I don’t remember how to compile Aseprite at this point. I remember it being mostly a pain in the butt having to compile Skia, but that’s about it. Thus, I have no more interest in using Aseprite.

Entering college, Adobe is offering absolutely no discounts on its products. It’s almost as if they want kids like me to go ahead and pirate Photoshop again. There is no way I am going to afford a single program with the price of an entire computer. Yes, I know, Aseprite is obviously cheaper than Photoshop, but why should I buy a pixel editing tool when I can get something that can do all kinds of image manipulation?

A slap to the face goes to the general direction of Adobe and David Capello. Good job for keeping the image editing market in the status quo.

On Arduino

This is not intended to be a full explanation of Arduino, but rather an address of some misconceptions of what Arduino is and what it’s supposed to be. I am by no means an expert and I use an Elegoo Uno (which is an Arduino knockoff), because I am a cheap sore loser.

Arduino is intended to be an accessible, ready-to-use microcontroller kit for prototyping. For cost reasons, the designers decided to use an Atmel AVR/ATmega8/168/328(p).

Now that we know this, let’s get into the misconceptions.

“Arduino is Arduino”

Meaning that Arduino is its own thing and you can’t use anything to replace it. No. Arduino is simply a PCB containing:

  • the microcontroller you want to use
  • an accessible way to get to the pins supported by the microcontroller
  • an external clock crystal you can swap out
  • a couple of fuses so you don’t burn your toy out from playing with the leads
  • a USB controller for easy programming (which actually might turn out to be more powerful than your target microcontroller)
  • USB/12V ports
  • Firmware that facilitates easy programming for the target microcontroller

You could rig your own programmer for your target microcontroller, solder everything yourself, but you’re missing the point. It’s for convenience. Any manufacturer can make “Arduino”-like kits and they’d work great anyway.

Arduino IDE is the only way to program the Arduino

Wrong again. This is actually the most rampant misconception out there. Actually, Arduino IDE is a horrible “IDE” if you can even call it that. It is quite literally a Java application with the Processing user interface (because Arduino was taken from Wiring, which in turn was based off Processing). When you compile something, it just executes a preprocessing script that takes your code and slaps on some standard headers, then it invokes the prepackaged gcc that actually does the heavy lifting. When you upload something, it invokes avrdude with the COM port you chose in the context menu and wow, magic!

If you want, you can make your own Makefile or CMake configuration that invokes all of this. I actually recommend this choice, because then you are free to use any text editor of your choice.

Arduino uses its own programming language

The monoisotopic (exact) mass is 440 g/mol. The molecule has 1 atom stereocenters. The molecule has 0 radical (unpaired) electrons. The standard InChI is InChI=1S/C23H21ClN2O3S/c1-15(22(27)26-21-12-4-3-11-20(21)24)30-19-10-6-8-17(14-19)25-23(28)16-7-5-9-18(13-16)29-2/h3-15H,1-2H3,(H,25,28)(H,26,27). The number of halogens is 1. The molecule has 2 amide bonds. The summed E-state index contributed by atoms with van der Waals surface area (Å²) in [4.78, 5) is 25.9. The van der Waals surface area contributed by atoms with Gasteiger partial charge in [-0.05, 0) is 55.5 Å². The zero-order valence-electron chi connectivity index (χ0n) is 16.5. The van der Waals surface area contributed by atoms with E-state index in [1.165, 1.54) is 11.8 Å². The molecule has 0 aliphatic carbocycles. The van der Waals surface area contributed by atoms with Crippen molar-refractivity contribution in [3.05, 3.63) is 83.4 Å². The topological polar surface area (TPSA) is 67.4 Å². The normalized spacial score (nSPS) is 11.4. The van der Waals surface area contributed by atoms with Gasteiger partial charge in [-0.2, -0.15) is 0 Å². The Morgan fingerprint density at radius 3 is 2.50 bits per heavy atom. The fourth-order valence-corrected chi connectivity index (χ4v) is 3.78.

“Wow it has classes, it must be Java!” “Hmm, it could be Processing.” Nope, it’s C++. The only thing it doesn’t have are exceptions, and that’s just because the AVR wasn’t designed with any exception handling capabilities at all. So, every time you read an “Arduino Programming Language” tutorial, you’re actually being deceived into writing ugly C++ code. Take a small breath, and realize you’ve been passing your big objects by value instead of by address all along. Use pointers.

ATmega328 is like any other processor, but smaller

Except it’s not. It’s an 8-bit RISC processor with a tiny instruction set with somewhere around 16 MHz of clock speed, which is marginally better than the clock speed on a Zilog Z80. Even with a very powerful language at your disposal, you still have to optimize code.

Anyway, I’m tired and I’m out of ideas for what to write next.

Tape drive VCR, part 1

One day I had this amazing idea! I was looking through the tape drives for sale, and as usual they were over $1,200 for LTO-5 or LTO-6 tape drives, which are the only generations that can match the current hard drive market. There are so many unused VHS tapes, and with the untapped potential of analog storage media, you could store digital media in these cassettes! After all, they’re just tapes! You could make… a tape drive using a VCR!

All right, I think you’ve got the sarcasm and naivety of my thought process. I mean, if you think about it only for a few seconds, it’s just silly humor. But when it remains within your mind for days on end, wondering whether or not it truly is possible, you feel as if the only way to find out is to try it yourself.

Let’s take a closer look at this incredulous idea. The first and only popular stab at this was ArVid. It was basically this Russian ISA card that ran composite video to your VCR, and that was it. It could store data at a speed up to 325 kbps, and with some simple math we come up to almost exactly 2 GB on an E-180. And you know what, a lot of people said “yeah, I guess that’s reasonable,” and they stopped there.

But there are some huge limitations to ArVid, that could have allowed it to increase in data retention. First, it has only two symbols: luma on and off (!!!), which already makes the storage incredibly inefficient! It uses some Hamming for ECC but that’s about it, according to Wikipedia. Now, I’m no expert here on signal processing (just started seriously reading about this an hour or two ago), but with QPSK or QAM, we can make it significantly more efficient. So, screw ArVid.